During the quarter of a century before the thirteen colonies became a nation, the northwest quadrant of North Carolina had just begun to attract permanent settlers. This seemingly primitive area may not appear to be a likely source for attractive pottery and ornate silverware and furniture, much less for an audience to appreciate these refinements. Yet such crafts were not confined to urban centers, and artisans, like other colonists, were striving to create better lives for themselves as well as to practice their trades. As Johanna Miller Lewis shows in this pivotal study of colonial history and material culture, the ...Read More
Rarely is one allowed such an intimate glimpse into the “high peaks” of a life so extraordinary and exciting as that of C. V. Whitney.
Scion of a distinguished family of great wealth, “Sonny” Whitney early displayed the zest for life and the adventurous spirit which have led him into a varied array of achievements remarkable even for the Whitney clan. A pilot in World War I and an AAF officer in World War II who was involved in such events as Iwo Jima and El Alamein, Whitney later, as assistant secretary of the air force, played a crucial role ...Read More
Originally established in 1775 the town of Lexington, Kentucky grew quickly into a national cultural center amongst the rolling green hills of the Bluegrass Region. Nicknamed the “Athens of the West,” Lexington and the surrounding area became a leader in higher education, visual arts, architecture, and music, and the center of the horse breeding and racing industries. The national impact of the Bluegrass was further confirmed by prominent Kentucky figures such as Henry Clay and John C. Breckinridge.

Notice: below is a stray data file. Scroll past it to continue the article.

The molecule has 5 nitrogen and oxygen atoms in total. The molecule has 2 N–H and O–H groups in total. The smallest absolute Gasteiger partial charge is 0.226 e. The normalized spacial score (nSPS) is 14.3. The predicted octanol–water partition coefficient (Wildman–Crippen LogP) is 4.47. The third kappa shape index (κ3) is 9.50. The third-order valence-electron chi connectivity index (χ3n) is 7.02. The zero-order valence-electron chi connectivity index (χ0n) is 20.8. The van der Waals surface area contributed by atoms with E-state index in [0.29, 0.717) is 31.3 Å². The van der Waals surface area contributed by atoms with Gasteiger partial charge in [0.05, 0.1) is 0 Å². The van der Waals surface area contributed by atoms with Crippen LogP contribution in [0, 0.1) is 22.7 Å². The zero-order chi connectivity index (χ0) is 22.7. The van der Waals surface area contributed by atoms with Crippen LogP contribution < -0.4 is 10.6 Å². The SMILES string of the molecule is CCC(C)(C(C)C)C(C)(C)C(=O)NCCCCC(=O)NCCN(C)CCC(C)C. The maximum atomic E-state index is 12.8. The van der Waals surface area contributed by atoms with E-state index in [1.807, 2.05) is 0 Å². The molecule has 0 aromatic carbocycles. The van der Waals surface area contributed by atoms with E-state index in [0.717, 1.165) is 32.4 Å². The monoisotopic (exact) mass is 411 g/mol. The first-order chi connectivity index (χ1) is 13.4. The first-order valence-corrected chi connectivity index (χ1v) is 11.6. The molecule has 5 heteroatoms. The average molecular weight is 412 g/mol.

Bluegrass Renaissance chronicles Lexington’s development as one of the most important educational and cultural centers in America during the first half of ...Read More
John C. Breckinridge rose to prominence during one of the most turbulent times in our nation’s history. Widely respected, even by his enemies, for his dedication to moderate liberalism, Breckinridge’s charisma and integrity led to his election as Vice President at age 35, the youngest ever in America’s history.
After a decade of being out-of-print, Breckinridge: Statesman, Soldier, Symbol returns as the quintessential biography of one of Kentucky’s great moderates. Historian William C. Davis sheds light on Breckinridge’s life throughout three key periods, spanning his career as a celebrated statesman, heroic soldier, and proponent of the reconciliation.
A true Kentucky ...Read More
In the years following the Revolutionary War, the young American nation was in a state of chaos. Citizens pleaded with government leaders to reorganize local infrastructures and heighten regulations, but economic turmoil, Native American warfare, and political unrest persisted. By 1784, one group of North Carolina frontiersmen could no longer stand the unresponsiveness of state leaders to their growing demands. This ambitious coalition of Tennessee Valley citizens declared their region independent from North Carolina, forming the state of Franklin.
The Lost State of Franklin: America’s First Secession chronicles the history of this ill-fated movement from its origins in the early ...Read More